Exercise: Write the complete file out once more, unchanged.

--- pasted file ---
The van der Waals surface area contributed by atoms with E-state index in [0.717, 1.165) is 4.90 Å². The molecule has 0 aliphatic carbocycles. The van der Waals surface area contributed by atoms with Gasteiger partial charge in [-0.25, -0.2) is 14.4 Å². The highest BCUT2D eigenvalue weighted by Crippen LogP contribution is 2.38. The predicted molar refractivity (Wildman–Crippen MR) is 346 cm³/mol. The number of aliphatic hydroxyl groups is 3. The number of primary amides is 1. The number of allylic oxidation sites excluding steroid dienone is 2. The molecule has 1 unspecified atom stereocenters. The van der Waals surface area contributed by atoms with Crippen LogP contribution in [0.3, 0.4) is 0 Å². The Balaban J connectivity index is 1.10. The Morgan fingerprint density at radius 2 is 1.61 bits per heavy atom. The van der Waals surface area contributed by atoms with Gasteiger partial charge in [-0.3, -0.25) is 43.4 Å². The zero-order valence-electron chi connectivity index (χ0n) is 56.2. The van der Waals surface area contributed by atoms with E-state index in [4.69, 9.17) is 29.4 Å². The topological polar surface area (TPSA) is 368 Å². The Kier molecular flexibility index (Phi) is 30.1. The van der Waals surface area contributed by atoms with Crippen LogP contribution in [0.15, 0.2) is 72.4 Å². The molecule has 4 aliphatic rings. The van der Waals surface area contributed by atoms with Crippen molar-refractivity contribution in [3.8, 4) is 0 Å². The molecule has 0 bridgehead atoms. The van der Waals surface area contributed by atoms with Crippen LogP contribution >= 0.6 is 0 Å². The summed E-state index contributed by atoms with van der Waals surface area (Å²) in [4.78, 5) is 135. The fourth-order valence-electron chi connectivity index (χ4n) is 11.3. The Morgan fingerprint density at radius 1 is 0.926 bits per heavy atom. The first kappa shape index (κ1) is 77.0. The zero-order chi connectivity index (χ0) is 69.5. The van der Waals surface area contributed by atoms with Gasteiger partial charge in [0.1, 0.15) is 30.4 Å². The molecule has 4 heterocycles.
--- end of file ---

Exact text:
The van der Waals surface area contributed by atoms with E-state index in [0.717, 1.165) is 4.90 Å². The molecule has 0 aliphatic carbocycles. The van der Waals surface area contributed by atoms with Gasteiger partial charge in [-0.25, -0.2) is 14.4 Å². The highest BCUT2D eigenvalue weighted by Crippen LogP contribution is 2.38. The predicted molar refractivity (Wildman–Crippen MR) is 346 cm³/mol. The number of aliphatic hydroxyl groups is 3. The number of primary amides is 1. The number of allylic oxidation sites excluding steroid dienone is 2. The molecule has 1 unspecified atom stereocenters. The van der Waals surface area contributed by atoms with Crippen LogP contribution in [0.3, 0.4) is 0 Å². The Balaban J connectivity index is 1.10. The Morgan fingerprint density at radius 2 is 1.61 bits per heavy atom. The van der Waals surface area contributed by atoms with Gasteiger partial charge in [-0.3, -0.25) is 43.4 Å². The zero-order valence-electron chi connectivity index (χ0n) is 56.2. The van der Waals surface area contributed by atoms with E-state index in [4.69, 9.17) is 29.4 Å². The topological polar surface area (TPSA) is 368 Å². The Kier molecular flexibility index (Phi) is 30.1. The van der Waals surface area contributed by atoms with Crippen LogP contribution in [0.15, 0.2) is 72.4 Å². The molecule has 4 aliphatic rings. The van der Waals surface area contributed by atoms with Crippen molar-refractivity contribution in [3.8, 4) is 0 Å². The molecule has 0 bridgehead atoms. The van der Waals surface area contributed by atoms with Crippen LogP contribution >= 0.6 is 0 Å². The summed E-state index contributed by atoms with van der Waals surface area (Å²) in [4.78, 5) is 135. The fourth-order valence-electron chi connectivity index (χ4n) is 11.3. The Morgan fingerprint density at radius 1 is 0.926 bits per heavy atom. The first kappa shape index (κ1) is 77.0. The zero-order chi connectivity index (χ0) is 69.5. The van der Waals surface area contributed by atoms with Gasteiger partial charge in [0.1, 0.15) is 30.4 Å². The molecule has 4 heterocycles.